Brene Brown studies human connection -- our ability to empathize, belong, love. In a poignant, funny talk at TEDxHouston, she shares a deep insight from her research, one that sent her on a personal quest to know herself as well as to understand humanity. A talk to share.

Philip Zimbardo shows how people become monsters ... or heroes
Philip Zimbardo knows how easy it is for nice people to turn bad. In this talk, he shares insights and graphic unseen photos from the Abu Ghraib trials. Then he talks about the flip side: how easy it is to be a hero, and how we can rise to the challenge.
We're merely the manifestation of our cultural institutions, but that realization is the path towards better karma.

TEDxTC - Nate Garvis - Creating the Common Good by Habit
Common good by design not angry politics. Nate Garvis discusses how we live and thrive by public policy outcomes, not angry political inputs, and the path is to honor our community values by designing them into our daily products and services.
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Posted 1/8/12 , edited 1/8/12

maffoo wrote:


Syndicaidramon wrote:

I never understood how people could ever belive in karma. At least not in the interpretation that basicly says "If you do good deeds, good things will happen to you". Those people must be seriously out of touch with the real world.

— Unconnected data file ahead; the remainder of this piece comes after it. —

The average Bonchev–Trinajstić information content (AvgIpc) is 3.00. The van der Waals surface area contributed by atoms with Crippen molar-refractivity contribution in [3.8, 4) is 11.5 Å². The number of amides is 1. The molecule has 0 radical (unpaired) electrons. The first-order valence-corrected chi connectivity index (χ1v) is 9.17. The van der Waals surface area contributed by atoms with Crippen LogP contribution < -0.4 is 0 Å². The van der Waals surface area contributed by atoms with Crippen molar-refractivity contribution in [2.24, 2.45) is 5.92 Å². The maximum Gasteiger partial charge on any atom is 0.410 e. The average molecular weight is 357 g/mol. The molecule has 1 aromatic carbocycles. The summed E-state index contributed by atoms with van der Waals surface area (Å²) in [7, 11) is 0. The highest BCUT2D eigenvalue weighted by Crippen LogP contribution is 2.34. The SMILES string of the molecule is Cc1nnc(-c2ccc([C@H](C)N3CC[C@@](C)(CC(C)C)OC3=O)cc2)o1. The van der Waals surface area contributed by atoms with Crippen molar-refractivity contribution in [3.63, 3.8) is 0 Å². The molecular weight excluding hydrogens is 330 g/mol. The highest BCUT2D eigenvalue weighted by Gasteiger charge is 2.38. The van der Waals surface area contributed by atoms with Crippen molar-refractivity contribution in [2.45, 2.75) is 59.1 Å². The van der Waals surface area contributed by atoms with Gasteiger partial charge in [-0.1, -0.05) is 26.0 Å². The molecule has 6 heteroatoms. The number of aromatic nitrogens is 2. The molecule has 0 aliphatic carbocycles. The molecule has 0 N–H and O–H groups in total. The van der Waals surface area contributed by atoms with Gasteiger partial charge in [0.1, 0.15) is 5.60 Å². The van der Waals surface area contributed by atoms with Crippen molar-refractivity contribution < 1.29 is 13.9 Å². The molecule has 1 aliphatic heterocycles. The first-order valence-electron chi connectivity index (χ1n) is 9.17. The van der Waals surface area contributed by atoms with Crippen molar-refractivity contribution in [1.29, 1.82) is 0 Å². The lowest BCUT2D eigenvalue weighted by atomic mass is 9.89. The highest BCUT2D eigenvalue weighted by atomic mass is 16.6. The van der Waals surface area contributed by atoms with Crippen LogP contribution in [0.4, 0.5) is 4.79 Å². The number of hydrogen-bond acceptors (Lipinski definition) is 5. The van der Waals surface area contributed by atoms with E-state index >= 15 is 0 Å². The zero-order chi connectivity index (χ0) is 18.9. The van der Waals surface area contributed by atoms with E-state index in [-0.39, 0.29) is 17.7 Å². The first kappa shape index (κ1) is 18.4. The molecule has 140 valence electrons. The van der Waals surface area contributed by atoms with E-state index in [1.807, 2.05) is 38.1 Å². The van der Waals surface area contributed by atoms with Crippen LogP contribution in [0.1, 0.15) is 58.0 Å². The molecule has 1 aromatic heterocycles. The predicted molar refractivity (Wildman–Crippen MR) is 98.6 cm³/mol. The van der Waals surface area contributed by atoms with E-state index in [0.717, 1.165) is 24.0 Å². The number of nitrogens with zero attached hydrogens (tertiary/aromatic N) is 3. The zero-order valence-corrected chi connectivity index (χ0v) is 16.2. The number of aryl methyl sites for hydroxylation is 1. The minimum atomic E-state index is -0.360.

Karma also works the other way, ie. if you do bad things they come back and bite you on the arse eventually, even if it might not be in this lifetime.

Personally, I find the idea of karma appealing. I like the idea of a cosmic justice system where all of the scum who have floated to the top through backstabbing and stepping on anyone who stands in their way will get some sort of comeuppance,.


Yeah, well that's sadly not what reality is like.
I'd like it if it were that way. If all outcomes to all people were just. But that simply isn't the way it is.

Bad things happen to good people every day, while lying, cheating backstabbers climb their way to the top of the corporate ladder while boning the wives of everyone they've screwed over...
Posted 1/8/12

Syndicaidramon wrote:


maffoo wrote:


Syndicaidramon wrote:

I never understood how people could ever belive in karma. At least not in the interpretation that basicly says "If you do good deeds, good things will happen to you". Those people must be seriously out of touch with the real world.


Karma also works the other way, ie. if you do bad things they come back and bite you on the arse eventually, even if it might not be in this lifetime.

Personally, I find the idea of karma appealing. I like the idea of a cosmic justice system where all of the scum who have floated to the top through backstabbing and stepping on anyone who stands in their way will get some sort of comeuppance,.


Yeah, well that's sadly not what reality is like.